Immigration Resources

The New York School-Based Health Alliance believes in a world where all students have access to health care, regardless of their immigration status. Red cards help people assert their rights and defend themselves in many situations, such as when ICE agents go to a home or school.  You can print your own in 9 different languages by clicking the button above or place an order here.

Resources for SBHCs and Staff

 

We are committed to ensuring that all children feel safe visiting a SBHC (school-based health center). Many students feel comfortable visiting their SBHC because they know staff can provide high-quality care, support, and guidance. With some students there is often anxiety surrounding accessing healthcare due to their immigration status or the status of their family. We developed the following list of resources for SBHCs to create safe and accessible environments in which all students feel welcome.

  • Resources for SBHCs to support Undocumented Students : this module is a four-part exercise piece that was created with the intention of helping SBHC staff initiate and navigate conversations around immigration, what it means to be undocumented in this country, how to be a good ally, and how to really hold space for young people in a way that makes them feel safe to voice, vent, and discuss the everyday feelings that they experience. 
  • Public Health Actions for Immigrant Rights: a short guide to protecting undocumented residents and their families for the benefit of Public Health and all society
  • DACA & resources for schools: The rhetoric of this election has left many immigrant children and families worried about their future and protection in this country. The Immigrant Legal Resource Center has created many resources to inform, prepare, and protect immigrants. ILRC created a document with talking points on DACA and resources for schools as they play a critical role in supporting immigrant families.
  • Immigrant rights in schools and health facilities – The National Immigration Law Center hosted this webinar sharing the strategies and actions that schools and health facilities can take to protect undocumented students and patients. The presentation discusses campus safety policies, policies to protect patient information in healthcare, developments around DACA, and mobilization efforts.
  • Caring for Immigrant Patients: health centers serve underserved communities and vulnerable populations by decreasing barriers to accessing health care services. Patients may include immigrant populations. The following resources may be helpful for health centers and health care providers who care for diverse patient populations.

Resources for Students and Families

We also have included resources for students and their families. Regardless of immigration status, all people in the U.S. have certain rights and protections under the U.S. Constitution. While it is our hope that you never have to encounter immigration officials (ICE) in your school or in your SBHC, it is important to have a plan in place to help reduce the stress of the unexpected; most importantly, to know what steps to take in which case you do or your child does.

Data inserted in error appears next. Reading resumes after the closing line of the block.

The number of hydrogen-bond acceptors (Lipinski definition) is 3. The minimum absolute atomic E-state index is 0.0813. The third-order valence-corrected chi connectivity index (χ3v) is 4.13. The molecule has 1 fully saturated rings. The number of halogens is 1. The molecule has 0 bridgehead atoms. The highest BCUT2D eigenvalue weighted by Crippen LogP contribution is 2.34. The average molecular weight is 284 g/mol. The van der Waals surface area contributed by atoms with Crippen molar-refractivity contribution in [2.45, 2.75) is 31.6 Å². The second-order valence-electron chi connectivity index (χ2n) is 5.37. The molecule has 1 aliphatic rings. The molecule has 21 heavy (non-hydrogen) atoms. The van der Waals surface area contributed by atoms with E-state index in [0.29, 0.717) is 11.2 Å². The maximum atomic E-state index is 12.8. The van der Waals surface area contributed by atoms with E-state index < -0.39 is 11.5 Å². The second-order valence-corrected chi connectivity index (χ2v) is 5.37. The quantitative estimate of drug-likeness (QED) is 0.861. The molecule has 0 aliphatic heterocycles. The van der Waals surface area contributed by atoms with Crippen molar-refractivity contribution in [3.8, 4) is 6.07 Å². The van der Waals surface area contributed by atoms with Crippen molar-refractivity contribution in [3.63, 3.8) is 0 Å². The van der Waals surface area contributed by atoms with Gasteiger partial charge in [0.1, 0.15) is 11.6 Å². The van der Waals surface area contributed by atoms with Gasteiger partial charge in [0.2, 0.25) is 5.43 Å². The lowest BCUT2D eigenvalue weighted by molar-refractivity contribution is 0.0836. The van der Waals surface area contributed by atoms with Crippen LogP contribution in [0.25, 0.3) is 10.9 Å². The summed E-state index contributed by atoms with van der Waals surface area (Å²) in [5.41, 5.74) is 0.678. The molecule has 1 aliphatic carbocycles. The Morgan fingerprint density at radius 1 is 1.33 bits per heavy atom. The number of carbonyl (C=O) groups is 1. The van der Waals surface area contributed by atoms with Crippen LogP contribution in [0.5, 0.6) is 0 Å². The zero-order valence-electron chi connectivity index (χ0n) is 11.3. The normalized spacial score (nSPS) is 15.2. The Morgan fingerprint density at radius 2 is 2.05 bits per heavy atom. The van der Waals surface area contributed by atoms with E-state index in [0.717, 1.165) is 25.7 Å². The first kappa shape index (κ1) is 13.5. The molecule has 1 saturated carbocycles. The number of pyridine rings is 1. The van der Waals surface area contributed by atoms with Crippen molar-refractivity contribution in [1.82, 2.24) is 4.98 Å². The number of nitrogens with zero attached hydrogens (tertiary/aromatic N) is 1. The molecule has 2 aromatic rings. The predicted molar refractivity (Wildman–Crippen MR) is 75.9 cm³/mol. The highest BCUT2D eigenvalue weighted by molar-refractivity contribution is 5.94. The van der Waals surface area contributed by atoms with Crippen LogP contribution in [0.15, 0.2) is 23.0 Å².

• New York State Immigrant Resource Guide: resources range from language services to how to report an incidence of discrimination to health services. 
  • NYC Office of Citywide Health Insurance Access: Provides information of health resources that are available to immigrants, regardless of immigration status.
  • An Immigrant’s Guide to Accessing Healthcare in New York: Information for documented and undocumented  immigrants
  • Health Resources and Services Administration: here you can find low-cost or free programs. It is undocumented friendly. Eligibility is based on income and if one has health insurance or not. This website offers several types of services from finding a health center in their database to specific condition/illness programs. It offers other links as well to specific programs such as for substance abuse and mental health.
  • Informed Immigrant’s Mental Health Guide: informed Immigrant, a collective of immigrant-serving organizations, lawyers, technologists, and allies dedicated to working with the undocumented immigrant community, has created the guide: “Mental Health: Taking Care of Yourself and Loved Ones,” which has resources for caring for loved ones, finding emotional support, recognizing anxiety, and cultivating joy.
  • New Sanctuary Coalition Resources: know your rights resources including how to prepare for an ICE raid, court information and how to handle law enforcement. Also includes resources through The New Sanctuary Coalition such as their immigration clinic and options to finding sanctuary in NYC.

Literature on SBHCs and Immigrant Youth Health

For a full database on published literature related to School-based health centers and Immigrant Youth Health visit the SBHC Literature Database built by the National School-Based Health Alliance. Below are some papers we believe highlight the important role of SBHCs in Immigrant Youth Health.

Addressing the health and mental health needs of unaccompanied immigrant youth through an innovative school-based health center model: Successes and challenges

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Objective: To discuss successes and challenges working with unaccompanied immigrant youth in a school-based health center.

Finding: A coordinated, interdisciplinary approach with the school and other agencies allowed for a youth based, patient centered approach with access to multiple services within the school setting. Exposure to trauma, family separation, lack of parental support, and health care needs of UIY were similar to other newcomer groups.